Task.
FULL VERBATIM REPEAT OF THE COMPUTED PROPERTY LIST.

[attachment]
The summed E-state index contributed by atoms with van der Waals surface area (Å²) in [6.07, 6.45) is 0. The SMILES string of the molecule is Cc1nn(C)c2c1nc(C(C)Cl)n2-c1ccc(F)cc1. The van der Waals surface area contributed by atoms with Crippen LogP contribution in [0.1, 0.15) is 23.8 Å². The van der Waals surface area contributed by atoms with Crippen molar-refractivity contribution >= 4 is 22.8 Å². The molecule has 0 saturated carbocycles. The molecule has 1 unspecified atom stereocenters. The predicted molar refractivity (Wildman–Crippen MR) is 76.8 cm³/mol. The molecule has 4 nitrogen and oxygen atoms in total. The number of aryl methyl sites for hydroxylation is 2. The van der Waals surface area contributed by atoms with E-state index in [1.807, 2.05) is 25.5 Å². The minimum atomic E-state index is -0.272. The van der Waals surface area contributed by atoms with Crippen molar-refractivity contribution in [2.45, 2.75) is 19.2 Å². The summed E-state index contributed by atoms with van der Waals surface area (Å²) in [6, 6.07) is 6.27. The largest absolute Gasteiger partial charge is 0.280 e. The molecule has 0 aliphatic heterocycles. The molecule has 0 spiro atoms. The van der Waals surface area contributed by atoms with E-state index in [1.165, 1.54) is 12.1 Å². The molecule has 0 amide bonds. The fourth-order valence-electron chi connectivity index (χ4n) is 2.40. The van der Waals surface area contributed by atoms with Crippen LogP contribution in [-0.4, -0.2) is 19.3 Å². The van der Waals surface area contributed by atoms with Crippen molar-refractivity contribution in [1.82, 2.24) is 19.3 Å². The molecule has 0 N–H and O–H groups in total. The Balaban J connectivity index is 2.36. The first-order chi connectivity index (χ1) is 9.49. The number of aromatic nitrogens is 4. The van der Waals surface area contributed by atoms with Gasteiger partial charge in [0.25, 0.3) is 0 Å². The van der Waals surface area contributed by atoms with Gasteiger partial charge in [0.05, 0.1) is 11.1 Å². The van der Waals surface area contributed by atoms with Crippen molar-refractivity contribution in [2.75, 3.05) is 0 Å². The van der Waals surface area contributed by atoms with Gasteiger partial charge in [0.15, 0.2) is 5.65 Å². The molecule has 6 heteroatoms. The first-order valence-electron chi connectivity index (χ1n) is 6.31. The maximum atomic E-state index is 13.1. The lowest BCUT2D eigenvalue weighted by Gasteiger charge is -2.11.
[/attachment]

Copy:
The summed E-state index contributed by atoms with van der Waals surface area (Å²) in [6.07, 6.45) is 0. The SMILES string of the molecule is Cc1nn(C)c2c1nc(C(C)Cl)n2-c1ccc(F)cc1. The van der Waals surface area contributed by atoms with Crippen LogP contribution in [0.1, 0.15) is 23.8 Å². The van der Waals surface area contributed by atoms with Crippen molar-refractivity contribution >= 4 is 22.8 Å². The molecule has 0 saturated carbocycles. The molecule has 1 unspecified atom stereocenters. The predicted molar refractivity (Wildman–Crippen MR) is 76.8 cm³/mol. The molecule has 4 nitrogen and oxygen atoms in total. The number of aryl methyl sites for hydroxylation is 2. The van der Waals surface area contributed by atoms with E-state index in [1.807, 2.05) is 25.5 Å². The minimum atomic E-state index is -0.272. The van der Waals surface area contributed by atoms with Crippen molar-refractivity contribution in [2.45, 2.75) is 19.2 Å². The summed E-state index contributed by atoms with van der Waals surface area (Å²) in [6, 6.07) is 6.27. The largest absolute Gasteiger partial charge is 0.280 e. The molecule has 0 aliphatic heterocycles. The molecule has 0 spiro atoms. The van der Waals surface area contributed by atoms with E-state index in [1.165, 1.54) is 12.1 Å². The molecule has 0 amide bonds. The fourth-order valence-electron chi connectivity index (χ4n) is 2.40. The van der Waals surface area contributed by atoms with Crippen LogP contribution in [-0.4, -0.2) is 19.3 Å². The van der Waals surface area contributed by atoms with Crippen molar-refractivity contribution in [1.82, 2.24) is 19.3 Å². The molecule has 0 N–H and O–H groups in total. The Balaban J connectivity index is 2.36. The first-order chi connectivity index (χ1) is 9.49. The number of aromatic nitrogens is 4. The van der Waals surface area contributed by atoms with Gasteiger partial charge in [0.25, 0.3) is 0 Å². The van der Waals surface area contributed by atoms with Gasteiger partial charge in [0.05, 0.1) is 11.1 Å². The van der Waals surface area contributed by atoms with Crippen molar-refractivity contribution in [2.75, 3.05) is 0 Å². The van der Waals surface area contributed by atoms with Gasteiger partial charge in [0.15, 0.2) is 5.65 Å². The molecule has 6 heteroatoms. The first-order valence-electron chi connectivity index (χ1n) is 6.31. The maximum atomic E-state index is 13.1. The lowest BCUT2D eigenvalue weighted by Gasteiger charge is -2.11.